The tale of an unmatched beauty versus the wicked crone is a popular one this season on the big and small screen. It combines all the things that make fairy tales timeless and alluring, including a battle of good vs. evil, magic and the triumph of true love. A balance of sword fights and intimate moments has helped the story endure – but that doesn’t mean it’s immune to tampering. Snow White and the Huntsman
takes the ageless fable, and makes it dark and exhausting.
Snow White (Kristen Stewart) was the blessed daughter of the ruling king and queen. But in his grief over his wife’s death, the king was seduced by a ruthless, ambitious witch who takes his throne. Rather than kill the heir, Ravenna (Charlize Theron) permanently locks her in a tower as the once lush countryside whithers under her dark rule. Finally of age and feeling the weight of her ultimate fate, Snow White escapes her prison. With the help of The Huntsman (Chris Hemsworth) sent to kill her and a group of dwarves, the rightful queen eludes the tracking party trying to find her. Rousing the defeated spirits of her father’s men, Snow White returns with an army to regain her kingdom.
This is probably the darkest telling of the fairy tale to be related on screen. Theron is brilliantly captivating as the evil witch. Her performance is sometimes over-the-top, but it matches the insane actions of her character. Moreover, the repeated physical transformations that then rely on the expressiveness of her eyes and the tone of her voice only further emphasize her focal point in the narrative. And the black, raven-like coat she dons near the end of the picture is beyond stunning with its real feathers and contrast to her pale complexion (she's also the only character in the film with a notable number of wardrobe changes.)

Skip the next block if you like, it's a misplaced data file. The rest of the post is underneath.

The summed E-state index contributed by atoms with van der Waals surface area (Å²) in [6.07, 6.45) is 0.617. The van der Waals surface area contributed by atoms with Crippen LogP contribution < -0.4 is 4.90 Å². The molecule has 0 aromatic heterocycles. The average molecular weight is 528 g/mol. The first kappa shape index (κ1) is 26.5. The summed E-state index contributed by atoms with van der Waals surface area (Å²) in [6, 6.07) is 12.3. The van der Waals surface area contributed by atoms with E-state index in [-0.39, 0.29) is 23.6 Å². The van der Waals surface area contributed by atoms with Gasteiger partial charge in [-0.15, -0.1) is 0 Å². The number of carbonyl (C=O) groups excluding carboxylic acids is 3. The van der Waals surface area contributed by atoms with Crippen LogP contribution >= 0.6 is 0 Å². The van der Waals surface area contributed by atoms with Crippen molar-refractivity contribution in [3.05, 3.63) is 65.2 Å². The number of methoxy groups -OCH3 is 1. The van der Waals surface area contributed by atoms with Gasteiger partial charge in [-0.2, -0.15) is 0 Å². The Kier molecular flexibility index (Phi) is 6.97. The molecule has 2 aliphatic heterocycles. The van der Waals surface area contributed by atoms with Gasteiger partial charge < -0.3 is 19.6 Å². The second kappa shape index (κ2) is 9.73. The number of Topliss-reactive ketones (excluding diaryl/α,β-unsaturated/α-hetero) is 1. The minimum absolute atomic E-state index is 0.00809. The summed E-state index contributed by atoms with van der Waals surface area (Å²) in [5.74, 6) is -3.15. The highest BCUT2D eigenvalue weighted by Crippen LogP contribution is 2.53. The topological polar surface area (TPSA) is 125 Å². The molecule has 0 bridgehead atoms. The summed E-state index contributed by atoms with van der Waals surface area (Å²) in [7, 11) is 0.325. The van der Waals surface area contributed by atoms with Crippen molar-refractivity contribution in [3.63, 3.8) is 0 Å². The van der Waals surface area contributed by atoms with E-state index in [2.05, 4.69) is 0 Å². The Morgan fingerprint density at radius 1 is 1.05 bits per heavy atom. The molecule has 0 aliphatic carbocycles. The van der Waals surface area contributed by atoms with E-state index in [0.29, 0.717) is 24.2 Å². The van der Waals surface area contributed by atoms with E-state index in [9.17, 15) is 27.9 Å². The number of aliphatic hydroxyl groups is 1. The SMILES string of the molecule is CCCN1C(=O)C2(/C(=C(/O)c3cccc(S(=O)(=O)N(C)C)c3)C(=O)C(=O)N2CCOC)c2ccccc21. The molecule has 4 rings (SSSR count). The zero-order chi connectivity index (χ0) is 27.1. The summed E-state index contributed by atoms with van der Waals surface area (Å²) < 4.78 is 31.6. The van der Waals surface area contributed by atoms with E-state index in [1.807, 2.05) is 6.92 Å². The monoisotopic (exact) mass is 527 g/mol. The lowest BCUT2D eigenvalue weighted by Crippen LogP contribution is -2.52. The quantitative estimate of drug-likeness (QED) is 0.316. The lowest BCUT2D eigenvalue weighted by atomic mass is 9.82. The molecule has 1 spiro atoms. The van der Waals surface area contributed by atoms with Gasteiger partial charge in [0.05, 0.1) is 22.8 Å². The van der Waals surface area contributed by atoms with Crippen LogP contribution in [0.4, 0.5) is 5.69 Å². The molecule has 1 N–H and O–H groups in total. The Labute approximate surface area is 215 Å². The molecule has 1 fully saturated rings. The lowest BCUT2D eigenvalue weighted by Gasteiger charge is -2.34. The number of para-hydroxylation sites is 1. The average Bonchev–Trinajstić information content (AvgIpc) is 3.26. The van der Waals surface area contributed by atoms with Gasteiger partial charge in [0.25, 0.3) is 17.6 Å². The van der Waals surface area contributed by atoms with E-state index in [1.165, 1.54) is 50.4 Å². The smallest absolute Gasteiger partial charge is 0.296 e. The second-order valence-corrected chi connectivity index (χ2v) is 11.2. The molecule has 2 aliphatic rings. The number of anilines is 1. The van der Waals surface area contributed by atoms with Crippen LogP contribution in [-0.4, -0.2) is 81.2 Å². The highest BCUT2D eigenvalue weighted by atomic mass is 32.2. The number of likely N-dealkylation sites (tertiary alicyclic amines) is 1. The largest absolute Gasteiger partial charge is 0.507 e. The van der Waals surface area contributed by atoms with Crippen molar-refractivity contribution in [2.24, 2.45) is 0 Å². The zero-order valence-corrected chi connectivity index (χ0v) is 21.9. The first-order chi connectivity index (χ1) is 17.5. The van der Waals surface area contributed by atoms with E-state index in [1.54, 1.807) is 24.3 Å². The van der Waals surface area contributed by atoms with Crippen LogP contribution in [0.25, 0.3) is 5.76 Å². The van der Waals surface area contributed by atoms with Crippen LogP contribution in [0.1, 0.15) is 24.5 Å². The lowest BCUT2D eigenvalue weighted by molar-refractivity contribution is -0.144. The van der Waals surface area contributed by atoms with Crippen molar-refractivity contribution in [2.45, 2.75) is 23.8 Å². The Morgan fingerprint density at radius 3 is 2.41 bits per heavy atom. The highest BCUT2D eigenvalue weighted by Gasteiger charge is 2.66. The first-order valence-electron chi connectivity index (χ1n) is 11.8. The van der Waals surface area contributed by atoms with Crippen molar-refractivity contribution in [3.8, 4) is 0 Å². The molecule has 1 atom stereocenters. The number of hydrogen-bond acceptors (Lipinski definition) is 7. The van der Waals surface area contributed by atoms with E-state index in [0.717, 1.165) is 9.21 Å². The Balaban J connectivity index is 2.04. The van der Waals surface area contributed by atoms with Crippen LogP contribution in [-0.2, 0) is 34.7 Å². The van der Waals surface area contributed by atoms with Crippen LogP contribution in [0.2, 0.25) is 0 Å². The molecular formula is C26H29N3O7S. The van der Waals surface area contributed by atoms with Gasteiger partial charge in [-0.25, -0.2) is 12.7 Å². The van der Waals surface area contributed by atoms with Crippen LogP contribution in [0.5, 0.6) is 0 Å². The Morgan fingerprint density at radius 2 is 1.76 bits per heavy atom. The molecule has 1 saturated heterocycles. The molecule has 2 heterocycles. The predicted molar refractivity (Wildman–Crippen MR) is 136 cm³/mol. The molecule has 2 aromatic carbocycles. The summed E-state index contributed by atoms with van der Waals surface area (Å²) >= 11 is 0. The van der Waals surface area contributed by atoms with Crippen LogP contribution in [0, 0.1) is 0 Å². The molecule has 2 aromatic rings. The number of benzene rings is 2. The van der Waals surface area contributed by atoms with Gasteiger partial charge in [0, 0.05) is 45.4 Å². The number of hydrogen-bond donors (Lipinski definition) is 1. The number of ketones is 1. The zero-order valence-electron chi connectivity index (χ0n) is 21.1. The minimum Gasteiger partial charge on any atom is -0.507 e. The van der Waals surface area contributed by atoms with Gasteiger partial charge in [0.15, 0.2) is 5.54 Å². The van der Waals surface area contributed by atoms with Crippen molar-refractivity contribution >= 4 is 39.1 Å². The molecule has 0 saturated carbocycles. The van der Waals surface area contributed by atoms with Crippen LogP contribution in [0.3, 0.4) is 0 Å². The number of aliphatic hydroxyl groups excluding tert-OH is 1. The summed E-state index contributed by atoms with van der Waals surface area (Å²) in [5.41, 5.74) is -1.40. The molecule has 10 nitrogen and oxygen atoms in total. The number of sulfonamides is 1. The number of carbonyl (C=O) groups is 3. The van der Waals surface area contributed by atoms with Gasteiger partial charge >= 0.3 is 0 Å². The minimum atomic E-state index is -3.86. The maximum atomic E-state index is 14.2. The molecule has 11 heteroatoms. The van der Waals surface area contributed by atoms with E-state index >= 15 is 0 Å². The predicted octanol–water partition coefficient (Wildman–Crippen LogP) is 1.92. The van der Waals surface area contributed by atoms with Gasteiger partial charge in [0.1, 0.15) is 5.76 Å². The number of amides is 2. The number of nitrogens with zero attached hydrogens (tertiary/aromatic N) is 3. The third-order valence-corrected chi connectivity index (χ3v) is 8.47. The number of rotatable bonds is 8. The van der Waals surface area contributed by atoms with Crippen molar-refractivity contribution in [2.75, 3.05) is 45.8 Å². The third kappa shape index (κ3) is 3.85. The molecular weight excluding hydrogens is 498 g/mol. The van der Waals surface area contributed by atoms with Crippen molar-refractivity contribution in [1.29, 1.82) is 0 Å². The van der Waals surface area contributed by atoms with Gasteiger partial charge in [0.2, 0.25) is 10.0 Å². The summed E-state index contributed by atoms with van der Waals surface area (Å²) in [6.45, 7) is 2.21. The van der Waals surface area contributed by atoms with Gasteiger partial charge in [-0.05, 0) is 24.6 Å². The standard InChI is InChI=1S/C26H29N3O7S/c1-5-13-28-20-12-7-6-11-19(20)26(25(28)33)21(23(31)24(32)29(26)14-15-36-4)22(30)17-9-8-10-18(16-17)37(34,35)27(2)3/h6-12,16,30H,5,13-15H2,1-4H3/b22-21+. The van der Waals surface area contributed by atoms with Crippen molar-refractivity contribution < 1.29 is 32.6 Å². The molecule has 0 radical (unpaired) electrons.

Stewart plays a character more responsible for her own safety - but only slightly. Instead of moving away from her Twilight
persona, she just recreates it here – with no help from the script that confines her heroism to feminine ploys. Even at the end when her allies easily cower at the breadth of their task, her desire to keep a promise rather than cite a stronger will is insufficient. Hemsworth is a physical presence displaying powerful feats, but with little call for true acting. That said, he carries one of the most powerful scenes in the movie flawlessly. On the other hand, the employment of popular British actors in the roles of the dwarves is off-putting and probably unnecessary.
The special effects are impressive, from the enchanted faerie forest to Ravenna’s demonstrations of supernatural power. But in the end the film runs far too long, making it difficult to align yourself with any of the characters. With at least 30 minutes too many in the more than two-hour feature, it's easy to identify the redundant characters (William) and superfluous scenes (one or the other of the so-called safe havens). In addition, the by-the-book script that throws in an action beat at predetermined increments fragments the narrative by appearing random and/or forced. This is likely the combined fault of a first-time director and four writers assigned to a big budget picture.
The vivid imagery and moments of excellence cannot make up for the unrestrained storytelling and poor decisions.
Director: Rupert Sanders
Starring: Kristen Stewart
, Chris Hemsworth
and Charlize Theron